David and Mikaela Pearson on Designing for Resilient Futures

Faculty members David and Mikaela Pearson work across design and culture. Together they founded PALO in 2015 as a place to build an integrated architecture, landscape & development firm. David has experience at a range of offices, from a design build firm to working as a project architect specializing in the design and development of theaters and lecture halls. Mikaela has worked on projects from rural housing to urban open space with a research background in storm water filtration, subterranean root systems and urban wilds. We recently caught up with David and Mikaela to discuss their different professional paths, as well as how their work is grounded in designing for more resilient futures.

Interview with David and Mikaela Pearson

Why did you choose to study architecture and landscape architecture?

David: Growing up in San Diego County I started by building bike jumps and advanced into projects that required craft and three-dimensional development. I worked my way through community college glassing surfboards. The act of building a surfboard is great because the board’s performance can be directly tested in the water. But resin is toxic, so I knew I needed to find a way to practice craft and design that was both safer and more diverse.

Mikaela: I had a really free childhood. I spent a lot of time wandering through the desert with my dog and going on long summer trips with my family. This provided a great juxtaposition between the monumental aggregate of architecture and the intricate complexity of natural systems. I loved studying architecture as an undergrad, but as I went into practice I felt like I could answer many questions asked of architects with landscape. There is so much energy that goes into the making of a building. If I could pull some of that program outside it made sense to do so.

This inherent interest in the craft of functional pieces and the diffusion of program into the landscape has become a central interest in our design thinking.

You have a diverse background as professors and designers. What do you believe is the relationship between academia and practice?

Engaging with both academia and practice allows us to engage with different aspects of design. It is easy to fall into the day to day minutiae of running a small practice. That can be detrimental to the creativity of the practice. Academia is necessary for a curiosity-led research process. The one thing we ask of both our own work and the students’ work is, “What would be the absurd solution?” We all move through the world with so many innate assumptions that what starts out as a ridiculous idea often evolves into a fresh perspective. A rigorous academic pursuit—leaving behind a few of the practical considerations—is an exercise in diverse perspective invaluable to practice.

Working and living in San Diego, how does the city shape your practice and teaching?

When we go out of town, the topography of San Diego is what welcomes us back first. The repetition of mesa, canyon, lagoon provides a physical cue that we are coming home. The experiential impact of this is a constant change of visual perspective. Constant reorientation is one manifestation of the embodied diversity of San Diego.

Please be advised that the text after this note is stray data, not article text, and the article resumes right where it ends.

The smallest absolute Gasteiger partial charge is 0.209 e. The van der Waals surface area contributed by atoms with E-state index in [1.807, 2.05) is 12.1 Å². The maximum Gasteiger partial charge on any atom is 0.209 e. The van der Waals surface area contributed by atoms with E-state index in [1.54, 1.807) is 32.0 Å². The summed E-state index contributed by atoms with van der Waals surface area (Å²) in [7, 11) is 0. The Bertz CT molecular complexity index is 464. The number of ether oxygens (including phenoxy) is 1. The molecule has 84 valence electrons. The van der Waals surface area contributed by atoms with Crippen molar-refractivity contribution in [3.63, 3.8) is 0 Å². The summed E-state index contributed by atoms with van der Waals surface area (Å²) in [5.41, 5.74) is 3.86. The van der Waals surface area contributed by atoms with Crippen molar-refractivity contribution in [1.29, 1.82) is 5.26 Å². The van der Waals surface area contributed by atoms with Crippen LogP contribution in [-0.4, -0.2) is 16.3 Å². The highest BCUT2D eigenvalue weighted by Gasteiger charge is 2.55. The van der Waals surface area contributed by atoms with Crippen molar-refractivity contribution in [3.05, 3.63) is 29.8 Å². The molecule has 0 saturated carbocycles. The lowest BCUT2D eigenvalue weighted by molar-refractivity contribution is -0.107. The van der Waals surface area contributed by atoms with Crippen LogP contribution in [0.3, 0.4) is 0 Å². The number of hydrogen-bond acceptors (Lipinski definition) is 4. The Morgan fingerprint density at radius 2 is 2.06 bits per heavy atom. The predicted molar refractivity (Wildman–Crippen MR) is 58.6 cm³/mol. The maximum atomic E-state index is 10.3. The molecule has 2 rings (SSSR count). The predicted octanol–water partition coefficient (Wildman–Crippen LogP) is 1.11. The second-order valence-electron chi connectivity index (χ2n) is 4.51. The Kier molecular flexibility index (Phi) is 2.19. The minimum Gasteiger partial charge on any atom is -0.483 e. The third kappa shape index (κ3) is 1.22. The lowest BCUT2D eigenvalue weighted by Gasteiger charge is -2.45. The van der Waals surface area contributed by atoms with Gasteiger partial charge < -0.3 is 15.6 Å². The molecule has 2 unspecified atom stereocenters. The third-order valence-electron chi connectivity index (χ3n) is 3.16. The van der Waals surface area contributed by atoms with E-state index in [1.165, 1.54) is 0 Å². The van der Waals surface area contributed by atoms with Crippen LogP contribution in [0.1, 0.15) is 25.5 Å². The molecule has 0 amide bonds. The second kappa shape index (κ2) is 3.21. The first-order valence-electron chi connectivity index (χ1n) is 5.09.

The best parts of San Diego are where this diversity is seen socially and culturally as well. The distinct neighborhoods with a strong sense of community provide a rhythm to the environment. The topographic conditions encourage this rhythm, prohibiting San Diego from being a continuous, undifferentiated grid.

The life that has grown up in different communities contrasts with the massive institutions that are part of the city as well. You can’t think about San Diego without the naval shipyards, military bases, airport. We live in a city that is divided by massive nonpublic zones.

We want to push back on the impenetrability of buildings and sites. In our practice we seek a discrete solution—something that becomes permeable to site and utilizes the landscape as the connective tissue.

With changes in climate, technology, and construction techniques, how do you think designers will adapt ways of practicing to advance the profession?

We hope everyone functions as idealistic optimists. The only way to change things for the better is to believe that they will change for the better and to act on that assumption. We already have so much knowledge about how to make a more equitable, healthy, complex world—we need to apply that knowledge. Part of that in practice goes back to challenging our assumptions and looking at a project from a more comprehensive perspective.

What projects have you enjoyed working on most in your careers?

Projects that serve the public and serve a wider purpose are the most engaging. Life is about encountering the unexpected and appreciating change. Despite being a young practice with limited opportunity to work on explicit public work like schools or plazas—we begin each project by asking what is the critical territory of the site? You cannot answer that without extending beyond the property lines of a site and engaging the public, private and networked realms.

What advice would you give to students who aspire to follow a similar career path?

We are all in this for the long game. It is a test of endurance with the highest stakes imaginable, but incremental improvements do make a difference. Be endlessly curious. Be endlessly hopeful. Be an advocate for the best world imaginable.

What three words would you use to describe Woodbury?

Local. Friendly. Entrepreneurial.

 

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